Automation investments can now be tied to the highest level business drivers – incremental revenue, customer service improvements and expanded market share, as well as reduced labor requirements. As technology costs come down and the cost of labor increases, smart companies will invest in automation to fill the gap and increase efficiency. But high-growth companies that don’t invest in automation wisely may find themselves making additional investments down the road.

Labor is typically more than 50 percent of an operating budget, so escalating labor costs have a direct impact on margins. Companies are looking to automation to increase efficiencies in distribution and drive higher margins. But justifying investments isn't just about reducing labor. It's about speed - driving top-line revenue from service improvements and taking inventory out of the supply chain through faster replenishment. It's about efficiency - reducing capital costs through efficient use of space. Ask yourself, what’s the value of accessing your entire catalog every shift, improving order accuracy, reducing inventory across the entire network and reducing the footprint of your operation? All of that, in addition to anticipated labor savings, is your justification for automation

Pharmaceutical wholesalers took the early lead in implementing automation in their fulfillment centers. Why make that kind of investment?

1) They have an extremely short window to serve a large amount of orders - and automation allows them to fill those orders with a later cutoff and early dock-out times
2) It maximizes the cubic usage of the facility with dense aisles and high storage
3) And it drives significant operating cost reductions for the facilities that use them.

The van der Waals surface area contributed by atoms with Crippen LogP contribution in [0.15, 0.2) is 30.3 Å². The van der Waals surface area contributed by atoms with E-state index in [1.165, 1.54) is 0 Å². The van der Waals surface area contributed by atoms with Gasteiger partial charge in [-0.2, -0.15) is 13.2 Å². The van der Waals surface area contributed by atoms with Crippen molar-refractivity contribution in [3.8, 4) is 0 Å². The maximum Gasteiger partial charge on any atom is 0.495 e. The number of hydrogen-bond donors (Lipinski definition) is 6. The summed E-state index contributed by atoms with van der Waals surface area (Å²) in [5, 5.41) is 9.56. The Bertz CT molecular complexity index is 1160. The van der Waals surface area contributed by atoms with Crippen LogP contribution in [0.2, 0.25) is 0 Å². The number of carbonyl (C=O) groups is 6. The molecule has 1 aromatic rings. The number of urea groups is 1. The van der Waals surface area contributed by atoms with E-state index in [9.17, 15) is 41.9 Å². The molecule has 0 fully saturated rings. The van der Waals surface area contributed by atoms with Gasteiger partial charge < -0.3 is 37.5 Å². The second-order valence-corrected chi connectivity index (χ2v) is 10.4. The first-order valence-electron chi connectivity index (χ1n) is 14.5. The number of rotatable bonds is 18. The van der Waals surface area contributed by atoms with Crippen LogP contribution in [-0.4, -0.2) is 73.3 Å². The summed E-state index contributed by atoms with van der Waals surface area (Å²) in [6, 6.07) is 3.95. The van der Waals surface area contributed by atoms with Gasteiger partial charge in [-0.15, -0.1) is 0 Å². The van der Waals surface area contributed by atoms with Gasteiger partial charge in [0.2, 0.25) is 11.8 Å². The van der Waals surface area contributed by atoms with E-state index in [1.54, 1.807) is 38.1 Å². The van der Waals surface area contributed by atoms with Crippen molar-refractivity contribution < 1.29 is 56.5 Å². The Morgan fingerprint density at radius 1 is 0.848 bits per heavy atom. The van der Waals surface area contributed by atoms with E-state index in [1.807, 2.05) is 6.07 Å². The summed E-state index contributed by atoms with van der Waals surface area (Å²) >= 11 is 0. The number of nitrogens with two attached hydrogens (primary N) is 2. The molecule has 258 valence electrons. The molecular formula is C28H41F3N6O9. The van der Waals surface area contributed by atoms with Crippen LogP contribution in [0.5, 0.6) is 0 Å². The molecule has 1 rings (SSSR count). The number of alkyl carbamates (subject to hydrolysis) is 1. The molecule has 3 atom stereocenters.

But there are also cautionary tales on the other side of that coin. Companies that invested early on in the Kiva technology were forced to find new options when the company was sold to Amazon. Others found the technology, while groundbreaking and innovative, couldn’t meet their business requirements. Processes were bootstrapped around the system to support order and SKU profiles, and ultimately distribution happened in spite of the technology, rather than driven by it.

There's a right and wrong way to make investment decisions.

Here are some things to consider:

It's all about the business case. Define your business requirements, conduct research and build a robust justification based on your unique needs. Don’t overlook older tried-and-true technologies just because they’re not shiny and new.

Choose best-of-breed technology. Automation is more flexible than ever and with today’s warehouse control software you’re not tied to a single supplier. Choose best-of-breed solutions and integrate them to provide the optimal solution for your business.

Look at the full lifecycle of the equipment. Does the supplier have a development road map? Ask tough questions about lifetime support and future plans. Invest in automation that not only meets the needs of your organization today and tomorrow, but is flexible enough to adapt to changes in the business down the road.

The decisions you make today will live with you for years to come. You may want to enlist the help of a neutral third party with experience across technologies and suppliers to validate assumptions, vet suppliers and build consensus among stakeholders.

The Outlook

Automation investments can now be tied to the highest level business drivers – incremental revenue, customer service improvements and expanded market share, as well as reduced labor requirements. As technology costs come down and the cost of labor increases, smart companies will invest in automation to fill the gap and increase efficiency. But high-growth companies that don’t invest in automation wisely may find themselves making additional investments down the road.

Selecting the Right Automation for Your Life Sciences Business